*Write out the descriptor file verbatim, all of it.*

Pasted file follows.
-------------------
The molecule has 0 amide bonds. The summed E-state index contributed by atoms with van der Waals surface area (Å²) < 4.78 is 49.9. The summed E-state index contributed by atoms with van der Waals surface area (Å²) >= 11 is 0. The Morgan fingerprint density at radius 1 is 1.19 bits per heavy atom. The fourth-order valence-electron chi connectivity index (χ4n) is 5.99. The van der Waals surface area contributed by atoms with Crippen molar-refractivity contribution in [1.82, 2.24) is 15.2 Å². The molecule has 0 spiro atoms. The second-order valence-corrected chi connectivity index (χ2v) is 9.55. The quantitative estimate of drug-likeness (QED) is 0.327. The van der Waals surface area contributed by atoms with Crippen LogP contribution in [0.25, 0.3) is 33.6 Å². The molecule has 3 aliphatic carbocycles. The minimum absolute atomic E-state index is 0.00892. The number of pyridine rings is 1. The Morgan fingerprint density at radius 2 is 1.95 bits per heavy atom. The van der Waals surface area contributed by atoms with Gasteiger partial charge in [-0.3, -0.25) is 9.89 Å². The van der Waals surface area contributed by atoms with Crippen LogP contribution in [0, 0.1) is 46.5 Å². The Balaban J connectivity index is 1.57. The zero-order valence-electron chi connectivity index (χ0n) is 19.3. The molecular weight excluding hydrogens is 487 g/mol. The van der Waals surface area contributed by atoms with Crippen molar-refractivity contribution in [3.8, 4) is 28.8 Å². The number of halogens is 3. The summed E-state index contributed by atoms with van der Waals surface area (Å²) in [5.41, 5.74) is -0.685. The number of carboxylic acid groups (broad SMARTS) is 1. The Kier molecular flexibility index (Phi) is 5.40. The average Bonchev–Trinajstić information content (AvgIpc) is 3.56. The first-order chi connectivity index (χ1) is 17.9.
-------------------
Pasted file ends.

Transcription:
The molecule has 0 amide bonds. The summed E-state index contributed by atoms with van der Waals surface area (Å²) < 4.78 is 49.9. The summed E-state index contributed by atoms with van der Waals surface area (Å²) >= 11 is 0. The Morgan fingerprint density at radius 1 is 1.19 bits per heavy atom. The fourth-order valence-electron chi connectivity index (χ4n) is 5.99. The van der Waals surface area contributed by atoms with Crippen molar-refractivity contribution in [1.82, 2.24) is 15.2 Å². The molecule has 0 spiro atoms. The second-order valence-corrected chi connectivity index (χ2v) is 9.55. The quantitative estimate of drug-likeness (QED) is 0.327. The van der Waals surface area contributed by atoms with Crippen LogP contribution in [0.25, 0.3) is 33.6 Å². The molecule has 3 aliphatic carbocycles. The minimum absolute atomic E-state index is 0.00892. The number of pyridine rings is 1. The Morgan fingerprint density at radius 2 is 1.95 bits per heavy atom. The van der Waals surface area contributed by atoms with Gasteiger partial charge in [-0.3, -0.25) is 9.89 Å². The van der Waals surface area contributed by atoms with Crippen LogP contribution in [0, 0.1) is 46.5 Å². The Balaban J connectivity index is 1.57. The zero-order valence-electron chi connectivity index (χ0n) is 19.3. The molecular weight excluding hydrogens is 487 g/mol. The van der Waals surface area contributed by atoms with Crippen molar-refractivity contribution in [3.8, 4) is 28.8 Å². The number of halogens is 3. The summed E-state index contributed by atoms with van der Waals surface area (Å²) in [5.41, 5.74) is -0.685. The number of carboxylic acid groups (broad SMARTS) is 1. The Kier molecular flexibility index (Phi) is 5.40. The average Bonchev–Trinajstić information content (AvgIpc) is 3.56. The first-order chi connectivity index (χ1) is 17.9.